November 14, 2019
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Clearing the smoke on Maine laws related to student voting

BDN file | BDN
BDN file | BDN
A Bangor High School ballot counted in the statewide mock election on Oct. 25.

AUGUSTA, Maine — Republican Gov. Paul LePage warned college students from outside Maine who are studying here that registering as a Maine voter comes with strings attached.

LePage issued a news release Monday to inform students attending colleges in Maine that state government will check up on them following the election. The release came after Clayton Spencer, president of Bates College in LePage’s hometown of Lewiston, alleged that fliers left Saturday on campus were designed to frighten students from voting in Tuesday’s election.

“After the election, we will do everything we can that is allowed under state and federal law to verify college students who voted here are following Maine law,” said LePage, whose message was also a thinly veiled attack on Democrats and the long-simmering dispute between Republicans and Democrats about access to the polls.

“Democrats for decades have encouraged college students from out of state to vote in Maine, even though there is no way to determine whether these college students also voted in their home states,” said LePage.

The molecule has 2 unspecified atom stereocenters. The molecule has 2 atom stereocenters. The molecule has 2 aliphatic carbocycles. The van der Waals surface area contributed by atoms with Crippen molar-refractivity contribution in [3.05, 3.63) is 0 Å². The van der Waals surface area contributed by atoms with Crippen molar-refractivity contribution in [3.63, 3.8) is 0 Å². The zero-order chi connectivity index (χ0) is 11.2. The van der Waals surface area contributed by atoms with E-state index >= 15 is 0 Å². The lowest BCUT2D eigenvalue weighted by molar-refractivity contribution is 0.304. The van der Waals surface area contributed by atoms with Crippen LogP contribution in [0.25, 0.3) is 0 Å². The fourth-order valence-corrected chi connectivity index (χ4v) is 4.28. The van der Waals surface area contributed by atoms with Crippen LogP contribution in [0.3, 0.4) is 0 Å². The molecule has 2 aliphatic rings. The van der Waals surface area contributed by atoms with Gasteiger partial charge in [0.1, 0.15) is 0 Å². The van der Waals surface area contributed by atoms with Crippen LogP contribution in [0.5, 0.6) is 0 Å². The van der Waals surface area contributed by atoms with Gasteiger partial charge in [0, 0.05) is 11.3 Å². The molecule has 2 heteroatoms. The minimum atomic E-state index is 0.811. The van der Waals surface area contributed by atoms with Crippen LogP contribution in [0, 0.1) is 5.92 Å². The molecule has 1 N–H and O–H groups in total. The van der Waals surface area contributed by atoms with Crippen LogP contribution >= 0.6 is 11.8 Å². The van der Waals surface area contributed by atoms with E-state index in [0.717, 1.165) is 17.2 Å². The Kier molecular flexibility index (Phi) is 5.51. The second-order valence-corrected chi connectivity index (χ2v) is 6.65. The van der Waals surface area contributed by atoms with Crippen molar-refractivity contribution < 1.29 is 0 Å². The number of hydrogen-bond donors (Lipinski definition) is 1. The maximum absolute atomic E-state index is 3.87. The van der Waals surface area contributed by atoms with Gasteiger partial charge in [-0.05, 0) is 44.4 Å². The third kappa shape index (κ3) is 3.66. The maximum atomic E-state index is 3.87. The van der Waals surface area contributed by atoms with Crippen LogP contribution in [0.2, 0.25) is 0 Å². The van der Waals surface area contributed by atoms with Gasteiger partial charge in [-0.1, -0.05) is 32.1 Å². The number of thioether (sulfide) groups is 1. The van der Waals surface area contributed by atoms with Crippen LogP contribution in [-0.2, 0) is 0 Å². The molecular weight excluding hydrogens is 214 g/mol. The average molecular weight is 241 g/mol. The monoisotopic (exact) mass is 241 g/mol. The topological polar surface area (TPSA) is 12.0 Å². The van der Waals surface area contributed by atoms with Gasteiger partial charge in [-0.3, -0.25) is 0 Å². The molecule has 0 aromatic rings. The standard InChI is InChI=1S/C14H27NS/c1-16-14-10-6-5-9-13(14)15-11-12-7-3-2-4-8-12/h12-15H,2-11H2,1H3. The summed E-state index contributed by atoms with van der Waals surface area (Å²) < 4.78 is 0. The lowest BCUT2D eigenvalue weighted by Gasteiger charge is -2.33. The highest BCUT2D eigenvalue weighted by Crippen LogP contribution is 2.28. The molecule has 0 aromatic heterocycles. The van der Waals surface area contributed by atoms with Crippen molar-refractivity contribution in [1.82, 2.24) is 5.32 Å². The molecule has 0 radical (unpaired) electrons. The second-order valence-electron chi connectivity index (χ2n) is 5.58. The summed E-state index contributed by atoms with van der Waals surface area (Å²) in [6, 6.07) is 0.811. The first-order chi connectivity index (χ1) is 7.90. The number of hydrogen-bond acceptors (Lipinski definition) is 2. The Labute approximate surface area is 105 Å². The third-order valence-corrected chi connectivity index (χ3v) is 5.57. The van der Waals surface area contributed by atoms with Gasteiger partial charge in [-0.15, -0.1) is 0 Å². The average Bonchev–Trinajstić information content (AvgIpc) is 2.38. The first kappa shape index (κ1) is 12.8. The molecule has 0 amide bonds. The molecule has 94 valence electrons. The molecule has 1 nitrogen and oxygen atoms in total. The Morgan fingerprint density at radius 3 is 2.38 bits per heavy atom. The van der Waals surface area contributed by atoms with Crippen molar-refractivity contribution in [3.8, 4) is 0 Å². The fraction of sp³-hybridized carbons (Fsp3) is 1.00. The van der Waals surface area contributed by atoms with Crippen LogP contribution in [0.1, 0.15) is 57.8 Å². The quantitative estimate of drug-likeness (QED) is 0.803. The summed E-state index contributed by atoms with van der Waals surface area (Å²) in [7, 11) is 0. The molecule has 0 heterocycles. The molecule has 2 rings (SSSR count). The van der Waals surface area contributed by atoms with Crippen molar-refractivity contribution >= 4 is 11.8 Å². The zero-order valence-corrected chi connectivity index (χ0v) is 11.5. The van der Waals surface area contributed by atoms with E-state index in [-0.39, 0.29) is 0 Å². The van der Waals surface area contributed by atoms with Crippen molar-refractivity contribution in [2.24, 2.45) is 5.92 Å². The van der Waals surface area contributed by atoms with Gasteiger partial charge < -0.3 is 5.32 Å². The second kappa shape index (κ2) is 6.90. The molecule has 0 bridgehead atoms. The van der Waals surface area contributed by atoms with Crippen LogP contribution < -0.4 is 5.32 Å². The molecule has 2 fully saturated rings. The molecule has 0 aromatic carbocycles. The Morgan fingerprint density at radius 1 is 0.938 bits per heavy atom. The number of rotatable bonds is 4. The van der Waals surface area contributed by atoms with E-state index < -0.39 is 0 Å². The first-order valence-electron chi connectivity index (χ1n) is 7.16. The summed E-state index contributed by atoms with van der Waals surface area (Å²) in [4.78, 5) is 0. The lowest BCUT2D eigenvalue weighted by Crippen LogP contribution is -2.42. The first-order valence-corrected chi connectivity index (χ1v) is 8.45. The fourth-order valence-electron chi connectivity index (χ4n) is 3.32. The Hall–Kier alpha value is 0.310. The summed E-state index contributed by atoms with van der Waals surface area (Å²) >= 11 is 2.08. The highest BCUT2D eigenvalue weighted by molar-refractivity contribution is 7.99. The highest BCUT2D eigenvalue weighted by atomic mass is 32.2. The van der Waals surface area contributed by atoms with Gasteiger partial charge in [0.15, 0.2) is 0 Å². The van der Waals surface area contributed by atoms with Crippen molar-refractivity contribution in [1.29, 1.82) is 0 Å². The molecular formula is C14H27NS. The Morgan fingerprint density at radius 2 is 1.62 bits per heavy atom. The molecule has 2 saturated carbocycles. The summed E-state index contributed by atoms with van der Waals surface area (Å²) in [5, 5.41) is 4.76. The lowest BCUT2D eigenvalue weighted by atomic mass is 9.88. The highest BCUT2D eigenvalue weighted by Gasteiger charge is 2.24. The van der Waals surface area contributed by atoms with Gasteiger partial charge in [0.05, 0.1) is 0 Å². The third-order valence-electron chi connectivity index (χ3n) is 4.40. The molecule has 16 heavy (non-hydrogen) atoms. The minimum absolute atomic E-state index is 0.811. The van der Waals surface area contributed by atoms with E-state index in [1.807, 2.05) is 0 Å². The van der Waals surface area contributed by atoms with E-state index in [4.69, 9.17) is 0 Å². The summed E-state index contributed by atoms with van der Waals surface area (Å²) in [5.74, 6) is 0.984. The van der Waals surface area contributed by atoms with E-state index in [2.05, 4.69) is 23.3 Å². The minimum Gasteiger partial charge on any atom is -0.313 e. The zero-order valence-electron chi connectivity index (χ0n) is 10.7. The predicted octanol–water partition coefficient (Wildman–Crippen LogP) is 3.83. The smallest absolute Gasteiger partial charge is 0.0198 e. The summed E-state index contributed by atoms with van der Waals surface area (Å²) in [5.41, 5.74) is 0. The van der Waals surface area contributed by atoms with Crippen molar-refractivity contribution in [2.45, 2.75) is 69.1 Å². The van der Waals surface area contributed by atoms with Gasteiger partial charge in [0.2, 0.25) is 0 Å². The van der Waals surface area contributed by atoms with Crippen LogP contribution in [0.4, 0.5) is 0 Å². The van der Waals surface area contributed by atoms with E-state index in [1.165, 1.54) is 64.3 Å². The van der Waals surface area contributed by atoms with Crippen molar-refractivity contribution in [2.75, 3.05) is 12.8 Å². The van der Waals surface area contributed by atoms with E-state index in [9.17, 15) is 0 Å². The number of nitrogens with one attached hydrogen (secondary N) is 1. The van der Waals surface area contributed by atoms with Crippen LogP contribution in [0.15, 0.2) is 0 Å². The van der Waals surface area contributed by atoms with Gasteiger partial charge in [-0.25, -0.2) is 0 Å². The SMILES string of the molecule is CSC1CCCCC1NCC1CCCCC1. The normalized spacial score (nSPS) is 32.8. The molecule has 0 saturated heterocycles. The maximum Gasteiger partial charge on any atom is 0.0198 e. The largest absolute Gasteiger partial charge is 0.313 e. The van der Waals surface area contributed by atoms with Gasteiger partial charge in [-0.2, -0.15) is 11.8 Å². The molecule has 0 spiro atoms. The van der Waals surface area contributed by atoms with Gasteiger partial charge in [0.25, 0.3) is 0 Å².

There are no recent cases of that type of two-state voter fraud on record as having been prosecuted in Maine. A two-month investigation into alleged student voter fraud in 2011, launched by Republican Secretary of State Charlie Summers, turned up no evidence that it has occurred in Maine.

But that did not quell political sniping on the eve of Tuesday’s voting.

The American Civil Liberties Union of Maine said Monday that LePage is trying to intimidate people who are studying in Maine.

“The governor’s statement seems designed to make college students afraid to vote,” said ACLU of Maine legal director Zachary Heiden in a written statement. “Voter intimidation and harassment is illegal and we call on the Department of Justice to investigate the intent of the governor’s comments.”

The law

Secretary of State Matthew Dunlap said registering to vote in Maine sets an “expectation that you obtain a Maine driver’s license and do other public business as a Maine resident.

“However, whether an individual obtains a Maine driver’s license or not has no impact on your ability to exercise your right to vote,” said Dunlap in a written statement. “There is no statutory connectivity between motor vehicle law and election law, and no one should be deterred from voting because of other aspects of residency found in other titles of Maine law.”

Dunlap did not immediately respond to a question about what his office, which also oversees motor vehicle registration and driver’s licensing, could do to ensure that voters new to the state were complying with other residency requirements.

Voter registration checklist

The process for college students from out of state is the same as for everyone else.

— United States citizenship is required.